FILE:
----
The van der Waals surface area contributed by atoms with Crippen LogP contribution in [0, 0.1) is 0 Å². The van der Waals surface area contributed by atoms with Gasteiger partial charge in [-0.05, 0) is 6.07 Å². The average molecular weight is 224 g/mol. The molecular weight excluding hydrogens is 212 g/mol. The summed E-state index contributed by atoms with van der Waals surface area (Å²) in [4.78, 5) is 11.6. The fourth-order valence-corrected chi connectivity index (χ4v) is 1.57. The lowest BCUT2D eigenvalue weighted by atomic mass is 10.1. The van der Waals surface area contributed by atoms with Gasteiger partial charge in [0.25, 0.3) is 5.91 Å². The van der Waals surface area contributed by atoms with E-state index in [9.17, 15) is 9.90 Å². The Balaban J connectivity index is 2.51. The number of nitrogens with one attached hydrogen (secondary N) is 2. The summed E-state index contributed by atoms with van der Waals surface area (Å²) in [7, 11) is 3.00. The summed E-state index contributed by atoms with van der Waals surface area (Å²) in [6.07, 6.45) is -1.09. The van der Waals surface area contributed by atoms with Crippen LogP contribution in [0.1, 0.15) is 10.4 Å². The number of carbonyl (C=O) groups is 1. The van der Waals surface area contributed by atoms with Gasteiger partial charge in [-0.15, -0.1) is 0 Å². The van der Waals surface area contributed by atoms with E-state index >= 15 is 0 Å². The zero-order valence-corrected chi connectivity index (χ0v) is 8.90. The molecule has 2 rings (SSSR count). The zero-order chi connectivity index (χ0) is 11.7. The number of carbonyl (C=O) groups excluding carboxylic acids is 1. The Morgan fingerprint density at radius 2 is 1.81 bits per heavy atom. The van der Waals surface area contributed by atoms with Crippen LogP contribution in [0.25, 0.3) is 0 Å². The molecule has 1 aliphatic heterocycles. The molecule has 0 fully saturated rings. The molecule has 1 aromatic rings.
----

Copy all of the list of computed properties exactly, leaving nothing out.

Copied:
The van der Waals surface area contributed by atoms with Crippen LogP contribution in [0, 0.1) is 0 Å². The van der Waals surface area contributed by atoms with Gasteiger partial charge in [-0.05, 0) is 6.07 Å². The average molecular weight is 224 g/mol. The molecular weight excluding hydrogens is 212 g/mol. The summed E-state index contributed by atoms with van der Waals surface area (Å²) in [4.78, 5) is 11.6. The fourth-order valence-corrected chi connectivity index (χ4v) is 1.57. The lowest BCUT2D eigenvalue weighted by atomic mass is 10.1. The van der Waals surface area contributed by atoms with Gasteiger partial charge in [0.25, 0.3) is 5.91 Å². The van der Waals surface area contributed by atoms with E-state index in [9.17, 15) is 9.90 Å². The Balaban J connectivity index is 2.51. The number of nitrogens with one attached hydrogen (secondary N) is 2. The summed E-state index contributed by atoms with van der Waals surface area (Å²) in [7, 11) is 3.00. The summed E-state index contributed by atoms with van der Waals surface area (Å²) in [6.07, 6.45) is -1.09. The van der Waals surface area contributed by atoms with Crippen LogP contribution in [0.1, 0.15) is 10.4 Å². The number of carbonyl (C=O) groups is 1. The van der Waals surface area contributed by atoms with Gasteiger partial charge in [-0.15, -0.1) is 0 Å². The van der Waals surface area contributed by atoms with E-state index >= 15 is 0 Å². The zero-order valence-corrected chi connectivity index (χ0v) is 8.90. The molecule has 2 rings (SSSR count). The zero-order chi connectivity index (χ0) is 11.7. The number of carbonyl (C=O) groups excluding carboxylic acids is 1. The Morgan fingerprint density at radius 2 is 1.81 bits per heavy atom. The van der Waals surface area contributed by atoms with Crippen LogP contribution in [0.25, 0.3) is 0 Å². The molecule has 1 aliphatic heterocycles. The molecule has 0 fully saturated rings. The molecule has 1 aromatic rings.